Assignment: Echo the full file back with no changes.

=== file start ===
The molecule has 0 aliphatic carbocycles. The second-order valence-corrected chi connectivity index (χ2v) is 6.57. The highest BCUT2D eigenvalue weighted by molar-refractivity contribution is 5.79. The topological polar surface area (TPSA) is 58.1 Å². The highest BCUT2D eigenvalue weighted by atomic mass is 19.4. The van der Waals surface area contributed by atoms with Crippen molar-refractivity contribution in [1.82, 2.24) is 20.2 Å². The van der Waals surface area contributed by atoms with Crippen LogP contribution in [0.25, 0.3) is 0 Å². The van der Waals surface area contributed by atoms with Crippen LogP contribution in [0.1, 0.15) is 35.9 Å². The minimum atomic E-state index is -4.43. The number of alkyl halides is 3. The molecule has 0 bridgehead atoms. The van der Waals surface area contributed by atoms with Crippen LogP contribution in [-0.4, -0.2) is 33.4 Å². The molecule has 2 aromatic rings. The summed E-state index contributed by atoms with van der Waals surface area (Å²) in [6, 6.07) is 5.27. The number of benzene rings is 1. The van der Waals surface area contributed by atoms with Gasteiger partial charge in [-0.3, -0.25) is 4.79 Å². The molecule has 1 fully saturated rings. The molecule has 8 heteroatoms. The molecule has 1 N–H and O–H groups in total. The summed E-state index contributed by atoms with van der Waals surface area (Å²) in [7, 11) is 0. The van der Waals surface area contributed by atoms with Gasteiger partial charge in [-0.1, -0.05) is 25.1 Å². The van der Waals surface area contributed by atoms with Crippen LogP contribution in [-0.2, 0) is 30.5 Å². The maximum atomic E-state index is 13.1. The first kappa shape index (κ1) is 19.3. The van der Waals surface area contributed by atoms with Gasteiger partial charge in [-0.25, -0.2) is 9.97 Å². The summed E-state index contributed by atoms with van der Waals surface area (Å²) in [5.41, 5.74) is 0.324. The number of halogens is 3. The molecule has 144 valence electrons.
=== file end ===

The molecule has 0 aliphatic carbocycles. The second-order valence-corrected chi connectivity index (χ2v) is 6.57. The highest BCUT2D eigenvalue weighted by molar-refractivity contribution is 5.79. The topological polar surface area (TPSA) is 58.1 Å². The highest BCUT2D eigenvalue weighted by atomic mass is 19.4. The van der Waals surface area contributed by atoms with Crippen molar-refractivity contribution in [1.82, 2.24) is 20.2 Å². The van der Waals surface area contributed by atoms with Crippen LogP contribution in [0.25, 0.3) is 0 Å². The van der Waals surface area contributed by atoms with Crippen LogP contribution in [0.1, 0.15) is 35.9 Å². The minimum atomic E-state index is -4.43. The number of alkyl halides is 3. The molecule has 0 bridgehead atoms. The van der Waals surface area contributed by atoms with Crippen LogP contribution in [-0.4, -0.2) is 33.4 Å². The molecule has 2 aromatic rings. The summed E-state index contributed by atoms with van der Waals surface area (Å²) in [6, 6.07) is 5.27. The number of benzene rings is 1. The van der Waals surface area contributed by atoms with Gasteiger partial charge in [-0.3, -0.25) is 4.79 Å². The molecule has 1 fully saturated rings. The molecule has 8 heteroatoms. The molecule has 1 N–H and O–H groups in total. The summed E-state index contributed by atoms with van der Waals surface area (Å²) in [7, 11) is 0. The van der Waals surface area contributed by atoms with Gasteiger partial charge in [-0.1, -0.05) is 25.1 Å². The van der Waals surface area contributed by atoms with Crippen LogP contribution in [-0.2, 0) is 30.5 Å². The maximum atomic E-state index is 13.1. The first kappa shape index (κ1) is 19.3. The van der Waals surface area contributed by atoms with Gasteiger partial charge in [-0.25, -0.2) is 9.97 Å². The summed E-state index contributed by atoms with van der Waals surface area (Å²) in [5.41, 5.74) is 0.324. The number of halogens is 3. The molecule has 144 valence electrons.